We often take it for granted, but good health is one of the most precious gifts of life. A healthy weight—maintained throughout life—helps you achieve good health in many ways: look your best, feel your best, and reduce your risk for many serious and ongoing diseases. What is a healthy weight? It’s the weight that’s best for you—not necessarily the lowest weight you think you can be. A healthy weight actually is a range that’s statistically related to good health. Being above or below that range increases the risk of health problems, or decreases the likelihood of good health.
Body Basics: What’s Your Healthy Weight?
The answer isn’t as simple as stepping onto a bathroom scale, then comparing your weight to a chart. Your own healthy weight is one that’s right for you. It may be quite different from someone else’s weight, even if you are the same height, gender, and age. What makes the difference? Your genetic makeup plays a role because it determines your height and the size and shape of your body frame. A genetic link to body fat also may exist. Of course, genetics isn’t the only reason why weight differs from person to person. Your metabolic rate, the rate at which your body burns energy, makes a difference. So does your body composition. Muscle burns more calories than body fat does. Your level of physical activity and what you eat both play an important role, too.
Body Mass Index: Fit or Fat?
Body mass index (BMI) is a number based on body weight in relation to your height that indicates how much your weight affects your risks for weight-related health problems. It doesn’t directly measure body fat. For adults, there’s no difference in BMI weight ranges for age; health risks appear to be the same, regardless of age. The same chart applies to men and women.
Body Weight, Body Fat?
Your body composition, not necessarily where you fit on any chart, is an important part of evaluating your weight. In fact, the location and amount of body fat may predict your weight-related health risk more than bodyweight alone. For example, a person’s BMI may fit right within the healthy range, but he or she still may carry too much body fat. Conversely, a muscular person may seem to be at increased risk according to charts, but may not be overeating. Why? Muscle weighs more than fat.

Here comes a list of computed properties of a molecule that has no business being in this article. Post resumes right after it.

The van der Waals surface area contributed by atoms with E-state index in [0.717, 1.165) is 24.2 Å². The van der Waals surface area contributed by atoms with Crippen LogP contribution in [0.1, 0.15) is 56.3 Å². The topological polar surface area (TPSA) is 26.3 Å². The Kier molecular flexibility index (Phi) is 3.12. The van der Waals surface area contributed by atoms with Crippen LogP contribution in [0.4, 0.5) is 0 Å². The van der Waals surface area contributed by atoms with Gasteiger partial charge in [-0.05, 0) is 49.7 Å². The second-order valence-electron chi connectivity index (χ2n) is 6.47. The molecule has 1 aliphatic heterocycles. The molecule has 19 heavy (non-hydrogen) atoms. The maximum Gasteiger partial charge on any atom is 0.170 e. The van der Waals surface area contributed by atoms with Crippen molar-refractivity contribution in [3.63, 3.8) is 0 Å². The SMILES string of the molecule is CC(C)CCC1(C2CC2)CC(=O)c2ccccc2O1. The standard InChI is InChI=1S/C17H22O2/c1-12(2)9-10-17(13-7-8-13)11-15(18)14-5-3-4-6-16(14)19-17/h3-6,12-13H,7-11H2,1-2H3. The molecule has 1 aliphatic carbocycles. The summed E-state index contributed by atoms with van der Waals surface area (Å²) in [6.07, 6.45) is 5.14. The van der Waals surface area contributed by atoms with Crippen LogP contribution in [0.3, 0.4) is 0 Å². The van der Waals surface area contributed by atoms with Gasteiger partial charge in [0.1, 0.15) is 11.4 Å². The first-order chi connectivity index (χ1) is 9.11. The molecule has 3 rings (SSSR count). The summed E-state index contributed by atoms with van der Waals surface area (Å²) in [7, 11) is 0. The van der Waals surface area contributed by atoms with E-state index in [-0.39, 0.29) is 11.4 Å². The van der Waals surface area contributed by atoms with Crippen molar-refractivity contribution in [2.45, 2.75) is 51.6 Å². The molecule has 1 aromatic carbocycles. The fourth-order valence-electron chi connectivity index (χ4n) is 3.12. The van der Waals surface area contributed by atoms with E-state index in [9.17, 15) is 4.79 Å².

How can you determine how much of your weight is body fat (often referred to as percent body fat)? Short of expensive tests such as underwater weighing, getting an exact measure isn’t easy, and it’s especially hard to figure it out on your own
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Energy Basics: Calorie Math
You can’t touch them or see them. Food supplies them, but they’re not nutrients. Your body burns them to keep you alive—and moving. What are they? They’re calories! To understand how to achieve and maintain a healthy weight, start with calorie basics.
A Measure of Energy
Calories actually are units of energy. Back in science class, you probably learned the technical definition: one calorie is the amount of energy needed to raise the temperature of 1 gram of water by 1 degree Celsius. In the world of nutrition and health, the term “calorie” refers to the amount of energy in food and the amount of energy the body uses.
Read food labels or check a calorie counter. You’ll see that most foods supply calories, or energy—some more than others. What accounts for the differences? Three nutrient groups—carbohydrates, proteins, and fats—and alcohol supply energy, or calories, in food and beverages. Gram for gram, fat, and alcohol supply more than either carbohydrate or protein.
Your body’s need for energy, or fuel, never stops. Every minute of every day, your body needs a constant supply of energy to stay alive and to function well. How much? Energy needs vary from person to person. Even your own energy needs to change at different ages and stages of life. Your age, basal metabolic rate, body size and composition, physical health, and activity level contribute to how much energy you need.